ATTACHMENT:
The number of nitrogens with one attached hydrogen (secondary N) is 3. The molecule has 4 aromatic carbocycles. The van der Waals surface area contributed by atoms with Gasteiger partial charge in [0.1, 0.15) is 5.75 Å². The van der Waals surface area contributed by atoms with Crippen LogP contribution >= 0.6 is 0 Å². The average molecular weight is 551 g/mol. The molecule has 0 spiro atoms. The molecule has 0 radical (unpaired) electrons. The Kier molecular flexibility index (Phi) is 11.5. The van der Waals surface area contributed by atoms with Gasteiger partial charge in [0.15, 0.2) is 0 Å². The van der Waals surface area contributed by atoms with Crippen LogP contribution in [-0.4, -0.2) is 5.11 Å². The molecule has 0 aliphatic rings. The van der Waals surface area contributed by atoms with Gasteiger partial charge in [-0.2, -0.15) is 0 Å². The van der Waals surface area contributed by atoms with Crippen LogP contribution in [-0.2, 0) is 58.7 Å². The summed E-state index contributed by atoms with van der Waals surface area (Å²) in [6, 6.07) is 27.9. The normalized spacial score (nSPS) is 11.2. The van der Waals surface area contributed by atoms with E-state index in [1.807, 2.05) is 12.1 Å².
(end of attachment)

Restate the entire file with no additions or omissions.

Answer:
The number of nitrogens with one attached hydrogen (secondary N) is 3. The molecule has 4 aromatic carbocycles. The van der Waals surface area contributed by atoms with Gasteiger partial charge in [0.1, 0.15) is 5.75 Å². The van der Waals surface area contributed by atoms with Crippen LogP contribution >= 0.6 is 0 Å². The average molecular weight is 551 g/mol. The molecule has 0 spiro atoms. The molecule has 0 radical (unpaired) electrons. The Kier molecular flexibility index (Phi) is 11.5. The van der Waals surface area contributed by atoms with Gasteiger partial charge in [0.15, 0.2) is 0 Å². The van der Waals surface area contributed by atoms with Crippen LogP contribution in [-0.4, -0.2) is 5.11 Å². The molecule has 0 aliphatic rings. The van der Waals surface area contributed by atoms with Gasteiger partial charge in [-0.2, -0.15) is 0 Å². The van der Waals surface area contributed by atoms with Crippen LogP contribution in [-0.2, 0) is 58.7 Å². The summed E-state index contributed by atoms with van der Waals surface area (Å²) in [6, 6.07) is 27.9. The normalized spacial score (nSPS) is 11.2. The van der Waals surface area contributed by atoms with E-state index in [1.807, 2.05) is 12.1 Å².